FEB 11, 2021 6:58 AM PST

Messenger Substances in Brain Affect Strategic Decision Making

WRITTEN BY: Annie Lennon

A team of psychologists and physicists from Germany have found that variations in two messenger substances in the brain affect both short and long-term strategic decision making. 

For the study, the researchers homed in on two neuronal messenger substances involved in decision making- GABA and glutamate. While GABA is known to have an inhibitory role in neural transmission, glutamate is excitatory. In the study, the researchers focused on how the ratio between the two in different parts of the brain is associated with decision making. 

To conduct their experiment, they recruited 29 participants. Each was presented with two kinds of decisions. One was a reward-based decision, such as choosing a coffee on the way to work depending on factors such as price, quality, and whether the cafe is on the way. 

The other decision was known as a ‘patch-leaving decision’- a long-term strategic consideration that involves balancing immediate costs against long-term gain. For example, a new job in another city may offer a higher salary and more exciting work but may also involve stress in finding a new place to live, a loss of social contacts, and higher rents. 

The researchers used magnetic resonance spectroscopy to assess the excitatory/ inhibitory balance in each participant’s brain as they navigated through these situations. They then used this data to correlate the ratio of the two messenger substances to decision-making behaviors.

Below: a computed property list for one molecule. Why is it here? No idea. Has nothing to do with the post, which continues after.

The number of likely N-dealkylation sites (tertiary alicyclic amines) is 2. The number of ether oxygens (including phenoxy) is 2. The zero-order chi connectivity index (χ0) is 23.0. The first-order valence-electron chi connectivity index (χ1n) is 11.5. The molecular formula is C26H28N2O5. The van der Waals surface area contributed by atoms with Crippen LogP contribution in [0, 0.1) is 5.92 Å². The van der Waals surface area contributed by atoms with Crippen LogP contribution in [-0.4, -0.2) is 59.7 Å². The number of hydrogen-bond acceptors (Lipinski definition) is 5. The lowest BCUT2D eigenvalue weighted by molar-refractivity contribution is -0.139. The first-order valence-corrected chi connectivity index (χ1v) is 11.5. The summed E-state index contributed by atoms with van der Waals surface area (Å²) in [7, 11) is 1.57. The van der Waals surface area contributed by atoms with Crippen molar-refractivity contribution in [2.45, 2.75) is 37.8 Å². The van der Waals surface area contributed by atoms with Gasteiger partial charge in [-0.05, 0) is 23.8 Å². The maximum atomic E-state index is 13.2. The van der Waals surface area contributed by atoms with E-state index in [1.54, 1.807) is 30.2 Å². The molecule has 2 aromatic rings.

Amid reward-based decision tasks, the researchers found that participants with higher ratios of GABA to glutamate in their ventromedial prefrontal cortex (previously shown to be involved in reward-decision making) more reliably selected the higher-value option. 

Meanwhile, in the patch-leaving scenario, participants with higher ratios of GABA to glutamate in their dorsal anterior cingulate cortex (previously shown to be involved in such decision making) were faster to leave resource-depleting situations. Those with higher concentrations of glutamate, however, required greater advantages to move from their current situation to another. 

“Our results show a correlation between decision-making behavior and the balance of two messenger substances in the brain. People with a higher ratio of excitation to inhibition in dACC need a bigger incentive to move away from their status quo. By contrast, people with more GABA in vmPFC exhibit greater accuracy for short-term decisions.” says Luca Kaiser, one of the study’s authors. 

 

Sources: Neuroscience NewsNature Communications

 

About the Author
  • Annie Lennon is a writer whose work also appears in Medical News Today, Psych Central, Psychology Today, and other outlets. When she's not writing, she is COO of Xeurix, an HR startup that assesses jobfit from gamified workplace simulations.
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